Susan Bence

Environmental Reporter

Susan Bence entered broadcasting in an untraditional way. After years of avid public radio listening, Susan returned to school and earned a bachelor's degree in Journalism from the University of Wisconsin Milwaukee. She interned for WUWM News and worked with the Lake Effect team, before being hired full-time as a WUWM News reporter / producer.

Susan is now WUWM's environmental reporter, the station's first. Her work has been recognized by the Milwaukee Press Club, the Northwest Broadcast News Association, and the Wisconsin Broadcasters Association.

Susan worked with Prevent Blindness Wisconsin for 20 years, studied foreign languages at UWM, and loves to travel.

Ways to Connect

Michelle Maternowski

Milwaukee’s Lake Park is one of the most popular local Pokémon Go play areas. Crowds of people are lured to the handful of PokéStops, hoping to catch a rare pocket monster. The phenomenon intrigues some, and annoys others.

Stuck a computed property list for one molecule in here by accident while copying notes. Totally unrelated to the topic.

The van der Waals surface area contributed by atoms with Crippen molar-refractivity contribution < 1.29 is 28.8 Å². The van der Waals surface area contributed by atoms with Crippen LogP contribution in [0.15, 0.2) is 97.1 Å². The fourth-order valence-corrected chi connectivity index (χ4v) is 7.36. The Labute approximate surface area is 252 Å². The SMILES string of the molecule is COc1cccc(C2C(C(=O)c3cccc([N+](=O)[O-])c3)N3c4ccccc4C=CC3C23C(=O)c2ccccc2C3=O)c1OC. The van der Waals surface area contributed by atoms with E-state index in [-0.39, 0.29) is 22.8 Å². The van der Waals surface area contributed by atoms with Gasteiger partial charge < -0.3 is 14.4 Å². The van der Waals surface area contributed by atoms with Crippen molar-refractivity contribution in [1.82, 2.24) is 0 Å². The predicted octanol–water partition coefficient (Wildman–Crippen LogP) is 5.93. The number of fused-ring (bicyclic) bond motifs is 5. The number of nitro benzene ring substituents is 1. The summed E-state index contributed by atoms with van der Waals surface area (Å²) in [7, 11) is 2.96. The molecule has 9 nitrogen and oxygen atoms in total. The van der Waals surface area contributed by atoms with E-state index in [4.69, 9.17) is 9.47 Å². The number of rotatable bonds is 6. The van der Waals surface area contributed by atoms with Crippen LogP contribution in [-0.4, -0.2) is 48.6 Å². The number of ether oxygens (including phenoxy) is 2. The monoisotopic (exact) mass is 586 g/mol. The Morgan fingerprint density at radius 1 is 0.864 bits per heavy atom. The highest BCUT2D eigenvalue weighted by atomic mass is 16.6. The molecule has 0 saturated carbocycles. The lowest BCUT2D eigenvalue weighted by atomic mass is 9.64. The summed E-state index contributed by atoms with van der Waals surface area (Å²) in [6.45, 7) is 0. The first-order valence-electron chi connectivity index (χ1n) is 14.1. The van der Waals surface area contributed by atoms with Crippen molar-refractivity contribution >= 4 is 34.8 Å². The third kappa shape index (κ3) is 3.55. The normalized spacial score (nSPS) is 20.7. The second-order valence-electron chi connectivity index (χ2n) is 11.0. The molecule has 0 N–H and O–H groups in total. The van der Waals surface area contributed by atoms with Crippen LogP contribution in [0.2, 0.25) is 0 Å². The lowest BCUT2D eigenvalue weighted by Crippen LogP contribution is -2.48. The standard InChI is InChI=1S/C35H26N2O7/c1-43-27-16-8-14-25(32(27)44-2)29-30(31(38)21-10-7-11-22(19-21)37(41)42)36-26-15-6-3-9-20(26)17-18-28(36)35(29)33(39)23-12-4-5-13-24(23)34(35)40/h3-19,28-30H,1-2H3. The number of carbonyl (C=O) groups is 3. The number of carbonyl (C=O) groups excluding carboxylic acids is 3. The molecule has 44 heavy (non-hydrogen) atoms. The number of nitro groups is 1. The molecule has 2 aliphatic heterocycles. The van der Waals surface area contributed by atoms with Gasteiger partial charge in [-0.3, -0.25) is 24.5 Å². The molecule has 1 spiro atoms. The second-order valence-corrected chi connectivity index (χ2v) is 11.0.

Susan Bence

9-year-old Raya El-Hajar had an exciting summer. She won the 2016 Healthy Lunchtime Challenge. Then, First Lady Michelle Obama welcomed Raya and 55 fellow chefs from around the country to the White House last month to celebrate their achievements.

The 5th annual challenge was designed to encourage 8 to 12 year olds to create an original, healthy, tasty and affordable lunch recipe. More than 1200 applications flowed in for review.

Susan Bence

As Kris McCoy sets up at the Saturday Mineral Point Market in Water Tower Park, she is surrounded by her artfully arranged wooden creations – a large buffet, numerous candle holders, decorative ladders, to name a few.

Mineral Point is home.